The guidance provided in the book and DVD discussion guide, and the help offered through consulting services, will be most difficult to apply without the ability to understand where your church is and how your congregation perceives what your church is doing.

Transformational churches make disciples whose lives are being transformed by the gospel so that the culture around them is ultimately transformed.

Sometimes spiritual maturity is easy to spot. But effective discipleship requires a more thorough assessment. Even if you have a good idea of where you are spiritually as an individual or a churchit can be a challenge to identify areas where you need to grow and what specific first steps you can take.

The Discipleship Pathway Assessment is an online assessment for individuals and churches to measure discipleship progress in becoming more like Christ. Knowing where you are is the first step toward taking proactive steps in your discipleship. What traits should a church planter have?

Are there discernible personal qualities evident among those who have planted successfully? LifeWay Research endeavored to unearth the skills and mindsets common among the most proven church planters. What resulted were specific, measurable characteristics which were consistent among those who have had success in planting churches. The LifeWay Research Pastor Search Congregational Survey download is a set of questions that a pastor search team can use to survey their congregation.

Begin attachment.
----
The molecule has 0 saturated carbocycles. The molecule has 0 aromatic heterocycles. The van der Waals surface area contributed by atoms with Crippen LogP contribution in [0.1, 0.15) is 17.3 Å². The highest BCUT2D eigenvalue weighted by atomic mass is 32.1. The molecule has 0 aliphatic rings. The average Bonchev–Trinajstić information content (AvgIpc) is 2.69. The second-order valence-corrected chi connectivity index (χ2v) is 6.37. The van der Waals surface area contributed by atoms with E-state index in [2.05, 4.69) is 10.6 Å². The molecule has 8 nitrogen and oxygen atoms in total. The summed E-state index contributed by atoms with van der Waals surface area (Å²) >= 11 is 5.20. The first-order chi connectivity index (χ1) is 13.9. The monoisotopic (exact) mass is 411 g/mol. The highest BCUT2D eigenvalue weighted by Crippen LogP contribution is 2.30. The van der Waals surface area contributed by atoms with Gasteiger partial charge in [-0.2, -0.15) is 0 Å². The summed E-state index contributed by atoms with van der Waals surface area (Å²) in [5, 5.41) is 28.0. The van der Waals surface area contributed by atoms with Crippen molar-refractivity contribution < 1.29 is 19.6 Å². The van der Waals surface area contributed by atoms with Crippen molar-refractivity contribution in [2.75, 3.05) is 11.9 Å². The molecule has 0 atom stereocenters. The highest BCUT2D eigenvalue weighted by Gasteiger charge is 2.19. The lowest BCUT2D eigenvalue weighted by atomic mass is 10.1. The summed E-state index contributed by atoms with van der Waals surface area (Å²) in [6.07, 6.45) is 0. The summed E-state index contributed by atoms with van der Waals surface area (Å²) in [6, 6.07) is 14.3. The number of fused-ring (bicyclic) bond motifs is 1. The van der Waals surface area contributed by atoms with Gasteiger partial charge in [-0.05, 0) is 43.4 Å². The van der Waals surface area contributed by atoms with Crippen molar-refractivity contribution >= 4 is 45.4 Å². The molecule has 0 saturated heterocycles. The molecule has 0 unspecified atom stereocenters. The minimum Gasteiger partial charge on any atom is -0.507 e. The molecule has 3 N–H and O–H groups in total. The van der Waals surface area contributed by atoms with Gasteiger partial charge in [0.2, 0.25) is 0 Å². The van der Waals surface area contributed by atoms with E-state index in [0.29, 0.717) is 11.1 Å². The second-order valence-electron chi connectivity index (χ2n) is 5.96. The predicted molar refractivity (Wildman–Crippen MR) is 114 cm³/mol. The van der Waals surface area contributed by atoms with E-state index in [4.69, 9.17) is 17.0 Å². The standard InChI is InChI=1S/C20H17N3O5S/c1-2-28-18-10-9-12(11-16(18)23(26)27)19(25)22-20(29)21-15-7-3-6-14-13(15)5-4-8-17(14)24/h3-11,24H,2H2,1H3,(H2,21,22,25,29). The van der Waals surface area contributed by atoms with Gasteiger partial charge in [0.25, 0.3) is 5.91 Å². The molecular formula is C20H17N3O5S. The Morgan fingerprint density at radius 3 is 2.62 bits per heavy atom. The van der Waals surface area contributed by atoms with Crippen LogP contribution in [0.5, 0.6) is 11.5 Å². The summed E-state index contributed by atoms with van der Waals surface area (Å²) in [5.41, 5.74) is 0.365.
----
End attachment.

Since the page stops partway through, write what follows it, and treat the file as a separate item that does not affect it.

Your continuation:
This survey provides questions that address many aspects of this important decision.Unfortunately, few churches create their culture on purpose. Instead, they drift into a culture. Vision is a future-oriented picture of what your organization sees or what it wants to be. My observation is that most churches underestimate the importance of vision.